In the story of the Carlé family Allende acknowledges the existence of the dominant type of heterosexual relationships in which man has the upper hand and which radical feminists describe as exploitative, alienating and oppressive, she but also opposes it with an alternative heterosexual engagement in which the woman plays an assertive but non-threatening sexual role. She has therefore transformed the uninhibited expression of female sexuality from being a sign of danger into a fountain of pleasure.

Allende’s vision also seems to be refracted through postmodern feminist lenses, specifically in her view of women as sharing common cause with marginalized and minority groups. In her survey of feminist thought, Rosemarie Tong makes a comment on the humanist significance of postmodern feminism, which seems to reflect the thrust of Allende’s message:
We humans could do with a new conceptual start. In our desire to achieve unity, we have excluded, ostracized, and alienated so-called abnormal, deviant, and marginal people. As a result of this policy of exclusion, we have impoverished the human community. We have, it seems, very little to lose and much to gain by joining a variety of postmodern feminists in their celebration of multiplicity. For even if we cannot all be One, we can all be Many. There may yet be a way to achieve unity in diversity. (Tong, 233)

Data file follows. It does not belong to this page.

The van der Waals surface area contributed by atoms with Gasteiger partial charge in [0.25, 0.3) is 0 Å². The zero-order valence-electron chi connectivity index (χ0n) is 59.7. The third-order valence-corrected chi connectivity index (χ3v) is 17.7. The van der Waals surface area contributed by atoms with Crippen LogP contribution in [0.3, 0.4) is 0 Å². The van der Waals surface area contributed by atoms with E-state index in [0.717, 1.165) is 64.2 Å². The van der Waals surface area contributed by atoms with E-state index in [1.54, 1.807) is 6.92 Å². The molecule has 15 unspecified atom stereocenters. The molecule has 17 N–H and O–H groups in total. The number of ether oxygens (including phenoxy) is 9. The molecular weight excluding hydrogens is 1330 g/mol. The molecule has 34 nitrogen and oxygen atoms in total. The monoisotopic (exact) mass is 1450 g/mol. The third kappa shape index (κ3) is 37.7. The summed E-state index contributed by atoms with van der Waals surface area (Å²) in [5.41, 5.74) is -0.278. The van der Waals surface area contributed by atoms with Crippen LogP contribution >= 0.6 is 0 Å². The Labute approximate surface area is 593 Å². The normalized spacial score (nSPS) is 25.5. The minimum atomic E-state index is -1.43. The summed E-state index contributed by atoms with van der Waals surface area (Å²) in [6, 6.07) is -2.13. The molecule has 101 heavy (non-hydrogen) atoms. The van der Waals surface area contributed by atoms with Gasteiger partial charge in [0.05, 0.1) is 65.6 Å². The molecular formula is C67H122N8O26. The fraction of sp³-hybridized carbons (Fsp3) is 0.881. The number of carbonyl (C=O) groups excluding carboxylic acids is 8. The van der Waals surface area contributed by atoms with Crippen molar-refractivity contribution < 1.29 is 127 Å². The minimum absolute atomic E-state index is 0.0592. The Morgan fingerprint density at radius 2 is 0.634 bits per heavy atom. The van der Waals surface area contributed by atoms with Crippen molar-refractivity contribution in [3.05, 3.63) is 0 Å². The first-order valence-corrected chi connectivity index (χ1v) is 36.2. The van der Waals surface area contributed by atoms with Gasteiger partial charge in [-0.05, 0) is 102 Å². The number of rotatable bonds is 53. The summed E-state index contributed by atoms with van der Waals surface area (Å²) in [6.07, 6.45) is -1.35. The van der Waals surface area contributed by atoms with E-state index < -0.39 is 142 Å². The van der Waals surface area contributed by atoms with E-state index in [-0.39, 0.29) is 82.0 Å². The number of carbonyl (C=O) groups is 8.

A tolerance of difference underlies the selection and portrayal of characters in Eva Luna. The author’s refusal of gender stereotyping implies a refusal of discrimination, stereotyping, and prejudice in any form and on whatever grounds (sexual preference, class, occupation, race, or physical appearance). Her project involves the promotion of a human goodness that transcends difference. Such goodness resides largely in characters who are marginalized, deviants, or social pariahs. Allende’s choice of secondary characters separates her even further from the picaresque convention. Not only the pícaro’s life but the entire picaresque world is characterized by its anti-heroism and ugliness. However, though many of the characters with whom Eva comes into contact are reminiscent of the ordinary, unheroic picaresque types, they do not exhibit the selfishness and lack of compassion normally associated with characters who inhabit the picaresque world. The two women who mother Eva after the death of Consuelo belong to the marginalized Afro-Latin American minority. Huberto Naranjo, her savior, is a street urchin. La Señora runs a prostitution business but exudes a countervailing warmth and goodwill. She takes Eva in and shows her kindness and love. Allende is generous in her treatment of this woman’s occupation, even in the face of her misdemeanors, which has the effect of deconstructing the stereotype of the exploitative, heartless and materialistic Madam. Riad Halabí, the Turkish shopkeeper who takes Eva off the streets and into his home, suffers from the terrible deformity of a cleft palate, but is an incurable “good Samaritan.” Once again readers of Latin American literature who have come to expect exploitation to result in this relationship are frustrated in their expectations. Riad becomes instead a father-substitute for Eva and it is he, ironically, who instils in her the lesson about the importance of schooling and of economic independence as the basis of freedom for a woman (172). Melecio is the most extreme case of “deviance.” A transvestite, he shows great generosity to Eva and eventually influences her to become a successful television scriptwriter. Born with the body of a man, Melecio has the soul of a woman. Allende’s presents him not from the perspective of sexual deviance but from the perspective of his humanity. Of this character the narrator says: “ningún dolor, ninguna violencia, han conseguido destruir su esencia íntima” (197). This portrayal seems designed to counteract the prejudice often felt against such individuals and to suggest that sexual difference is not human defect.